For instance in one classic case, someone had interviewed an “anonymous bishop.” He allegedly told the reporter that the Bishops received a “tongue lashing” from the Papal Nuncio before they wrote their statement in July 2005 on the issue of presidential resignation. According to the newspaper report, the Nuncio had “scolded” the Bishops regarding their alleged past political “interference.” So, when the Bishops issued a statement that seemed like a “neutral position” to some in the face of the call by the political opposition for the President of the country to resign, the alleged “scolding” by the Papal Nuncio was considered a reason. Much of this was a fallacious argument, “post hoc, ergo propter hoc”, since the statement came after the scolding, then the kind of statement that the Bishops issued must have been because of the “scolding.”

I received many local and foreign inquiries about what really happened. Did the Nuncio really give us a “tongue lashing”? Did Rome really impose its will on us? I simply had to tell them that the main consensus points had been written out the night before the talk of the Papal Nuncio. His talk could in no way be called “tongue-lashing” nor even a mild “scolding.” It was simply a calm objective review of church teachings that all the bishops already knew. Hence, the Bishops did not make the slightest deviation from the general consensus points that they had already reached the night before. In fact the rest of the day was spent refining the consensus points and discussing how to write them in as clear a language as possible. This was especially so since many people regarded as simply “black and white” what, indeed, was a very complex political situation with many debatable legal issues. The bottom line – the reporter picked out the wrong bishop for his “reliable source” and as we say in the Philippines “nakuryente siya”; he got burned. But unfortunately the report also damaged the credibility of the Bishops as an independent body.

Or take the case of “improper emphasis” that distorts the truth. Here in the Philippines an example is the difference between “imperial Manila” and the provinces outside Metro Manila. Emphasis seems to be placed by media by what is happening in Manila. But what is true is the fact that the sentiments of many in Manila may not necessarily be the sentiments of the rest of the country. It is the sentiment of the rest of the country that the Bishops in the different dioceses carry with them to their plenary assemblies. At the peak of all the political opposition rallies in Manila, there was no similar general reaction in the provinces. The rest of the Philippines perceive things differently. Morally what may be simply black and white to some may be tinged with a lot of debatable grey to many others.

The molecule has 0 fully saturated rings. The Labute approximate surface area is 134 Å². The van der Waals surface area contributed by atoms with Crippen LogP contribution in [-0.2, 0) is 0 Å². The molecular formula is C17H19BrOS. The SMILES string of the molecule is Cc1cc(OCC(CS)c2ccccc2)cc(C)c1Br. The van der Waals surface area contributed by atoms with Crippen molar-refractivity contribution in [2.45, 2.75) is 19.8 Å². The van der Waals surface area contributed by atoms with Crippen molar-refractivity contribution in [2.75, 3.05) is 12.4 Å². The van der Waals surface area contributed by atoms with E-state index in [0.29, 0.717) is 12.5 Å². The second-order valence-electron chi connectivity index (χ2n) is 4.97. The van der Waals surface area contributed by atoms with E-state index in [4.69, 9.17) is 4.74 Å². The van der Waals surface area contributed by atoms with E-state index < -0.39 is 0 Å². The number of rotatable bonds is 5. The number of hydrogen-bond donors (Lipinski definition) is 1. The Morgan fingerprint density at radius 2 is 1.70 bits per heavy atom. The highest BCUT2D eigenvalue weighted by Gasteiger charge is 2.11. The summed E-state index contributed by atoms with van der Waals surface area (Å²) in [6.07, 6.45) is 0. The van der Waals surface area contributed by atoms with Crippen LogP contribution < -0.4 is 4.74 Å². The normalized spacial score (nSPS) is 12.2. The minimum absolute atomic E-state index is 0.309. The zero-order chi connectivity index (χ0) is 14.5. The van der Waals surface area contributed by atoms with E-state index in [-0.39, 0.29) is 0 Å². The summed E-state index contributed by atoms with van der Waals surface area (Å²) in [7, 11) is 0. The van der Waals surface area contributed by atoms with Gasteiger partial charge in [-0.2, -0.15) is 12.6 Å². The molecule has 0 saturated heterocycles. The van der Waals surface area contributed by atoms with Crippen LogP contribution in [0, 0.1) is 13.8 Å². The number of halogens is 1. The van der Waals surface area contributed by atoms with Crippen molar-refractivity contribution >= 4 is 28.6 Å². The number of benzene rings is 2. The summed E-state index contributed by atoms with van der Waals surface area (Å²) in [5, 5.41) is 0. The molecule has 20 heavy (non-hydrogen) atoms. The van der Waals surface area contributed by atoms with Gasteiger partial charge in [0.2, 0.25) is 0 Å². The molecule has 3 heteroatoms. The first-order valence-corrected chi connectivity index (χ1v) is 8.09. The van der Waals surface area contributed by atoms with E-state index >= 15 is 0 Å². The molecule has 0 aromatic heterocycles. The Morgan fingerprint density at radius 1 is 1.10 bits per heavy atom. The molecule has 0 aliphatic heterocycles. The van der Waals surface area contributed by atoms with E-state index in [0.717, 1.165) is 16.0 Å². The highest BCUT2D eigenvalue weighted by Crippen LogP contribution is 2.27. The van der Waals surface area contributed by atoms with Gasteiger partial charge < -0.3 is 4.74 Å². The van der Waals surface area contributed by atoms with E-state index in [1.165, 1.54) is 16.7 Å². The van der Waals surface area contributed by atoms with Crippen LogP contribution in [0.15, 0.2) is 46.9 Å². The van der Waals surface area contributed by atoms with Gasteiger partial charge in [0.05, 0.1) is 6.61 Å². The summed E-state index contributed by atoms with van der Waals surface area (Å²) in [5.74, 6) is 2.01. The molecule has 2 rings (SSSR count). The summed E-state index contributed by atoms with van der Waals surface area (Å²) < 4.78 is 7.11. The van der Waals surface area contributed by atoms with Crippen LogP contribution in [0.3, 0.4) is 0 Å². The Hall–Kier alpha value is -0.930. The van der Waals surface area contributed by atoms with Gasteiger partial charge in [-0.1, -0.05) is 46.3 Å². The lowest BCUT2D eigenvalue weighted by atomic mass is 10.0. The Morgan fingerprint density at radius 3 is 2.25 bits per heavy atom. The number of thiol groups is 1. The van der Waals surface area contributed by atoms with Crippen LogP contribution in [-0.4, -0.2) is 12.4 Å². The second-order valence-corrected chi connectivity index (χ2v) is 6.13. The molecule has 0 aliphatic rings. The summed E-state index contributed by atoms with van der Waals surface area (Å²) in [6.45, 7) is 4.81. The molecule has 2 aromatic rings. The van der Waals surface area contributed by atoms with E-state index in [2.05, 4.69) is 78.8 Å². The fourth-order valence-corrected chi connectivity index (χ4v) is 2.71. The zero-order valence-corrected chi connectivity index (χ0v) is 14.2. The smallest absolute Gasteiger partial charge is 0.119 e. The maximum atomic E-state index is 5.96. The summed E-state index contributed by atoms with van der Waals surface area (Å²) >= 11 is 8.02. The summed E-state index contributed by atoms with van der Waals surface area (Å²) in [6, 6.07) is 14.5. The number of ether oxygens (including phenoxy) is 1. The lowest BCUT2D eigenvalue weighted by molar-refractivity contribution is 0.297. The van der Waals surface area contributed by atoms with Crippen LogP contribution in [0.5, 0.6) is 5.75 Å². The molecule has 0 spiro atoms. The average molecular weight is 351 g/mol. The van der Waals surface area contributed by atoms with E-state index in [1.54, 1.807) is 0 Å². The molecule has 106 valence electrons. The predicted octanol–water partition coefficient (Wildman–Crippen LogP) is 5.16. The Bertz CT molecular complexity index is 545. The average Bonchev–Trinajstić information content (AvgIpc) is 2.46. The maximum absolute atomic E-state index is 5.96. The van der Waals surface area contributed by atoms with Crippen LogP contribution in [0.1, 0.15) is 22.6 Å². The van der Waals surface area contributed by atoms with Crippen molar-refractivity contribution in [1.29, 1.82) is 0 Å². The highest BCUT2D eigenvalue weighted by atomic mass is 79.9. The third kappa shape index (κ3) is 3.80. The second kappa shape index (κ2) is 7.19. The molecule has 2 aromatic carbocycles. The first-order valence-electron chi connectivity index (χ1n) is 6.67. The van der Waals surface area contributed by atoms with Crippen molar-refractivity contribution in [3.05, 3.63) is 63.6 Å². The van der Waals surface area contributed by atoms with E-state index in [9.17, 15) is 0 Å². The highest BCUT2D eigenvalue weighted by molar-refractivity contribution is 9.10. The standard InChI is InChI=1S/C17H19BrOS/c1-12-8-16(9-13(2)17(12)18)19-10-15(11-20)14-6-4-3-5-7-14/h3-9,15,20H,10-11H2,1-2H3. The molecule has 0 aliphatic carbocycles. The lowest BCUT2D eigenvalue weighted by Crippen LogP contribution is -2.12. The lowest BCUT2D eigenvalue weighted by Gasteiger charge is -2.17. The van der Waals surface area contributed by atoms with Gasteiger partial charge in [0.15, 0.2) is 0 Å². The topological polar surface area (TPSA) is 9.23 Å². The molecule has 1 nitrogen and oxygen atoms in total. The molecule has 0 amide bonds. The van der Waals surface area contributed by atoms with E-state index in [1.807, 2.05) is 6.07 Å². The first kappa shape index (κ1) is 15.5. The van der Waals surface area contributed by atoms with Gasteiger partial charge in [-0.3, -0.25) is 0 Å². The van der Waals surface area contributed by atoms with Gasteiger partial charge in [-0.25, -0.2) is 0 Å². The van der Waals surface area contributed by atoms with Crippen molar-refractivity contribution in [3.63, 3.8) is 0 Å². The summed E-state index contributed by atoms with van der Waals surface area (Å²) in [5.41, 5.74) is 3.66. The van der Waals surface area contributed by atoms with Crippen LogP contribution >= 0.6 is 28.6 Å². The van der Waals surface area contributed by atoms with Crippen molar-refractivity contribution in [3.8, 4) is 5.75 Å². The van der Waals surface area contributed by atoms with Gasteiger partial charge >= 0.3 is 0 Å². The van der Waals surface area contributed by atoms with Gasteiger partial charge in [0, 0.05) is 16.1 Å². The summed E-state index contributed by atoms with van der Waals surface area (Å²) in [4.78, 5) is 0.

Finally, it is the moral perspective that impels the bishops to take seemingly contrary positions on some political issues: their position regarding the resignation and impeachment of the President may seem to be supportive of the President; but their position on constitutional change very clearly does not support the President’s own position.

Again, it is absolutely necessary to interpret the bishops’ positions on political issues from the moral perspective rather than from within a political framework.

Philippine journalism is a mixed bag of freedom and responsibility; fairness, accuracy, and objectivity. I sometimes think that the freewheeling type of news reporting and opinion-making in Philippine media is a reflection of the free-wheeling type of politics that we have. I have often wondered how two reporters at the same CBCP press conference could report the same event so differently. A veteran journalist explained to me that the two papers they write for represent two different political perspectives. As they say, “meron angulo na politika” – they have a political angle.


My own expectation then of journalists is quite simple:

Be true to your vocation as vehicles of truth. Tell the truth and do it charitably.

God through His Spirit of wisdom and Truth ceaselessly communicates his gift to humanity – God’s eternal Word -- who is Jesus the Truth.

When you tell the truth and do it charitably, you share in this divine communication.

+Orlando B. Quevedo, O.M.I.
FABC-OSC Communications Seminar
Bukal ng Tipan, Antipolo, Rizal (Philippines)
November 22, 2006


sink sink socks said...
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Fergie said...

Will be supporting you, wait till I become a journalist. ^_^

Tsaikoboy said...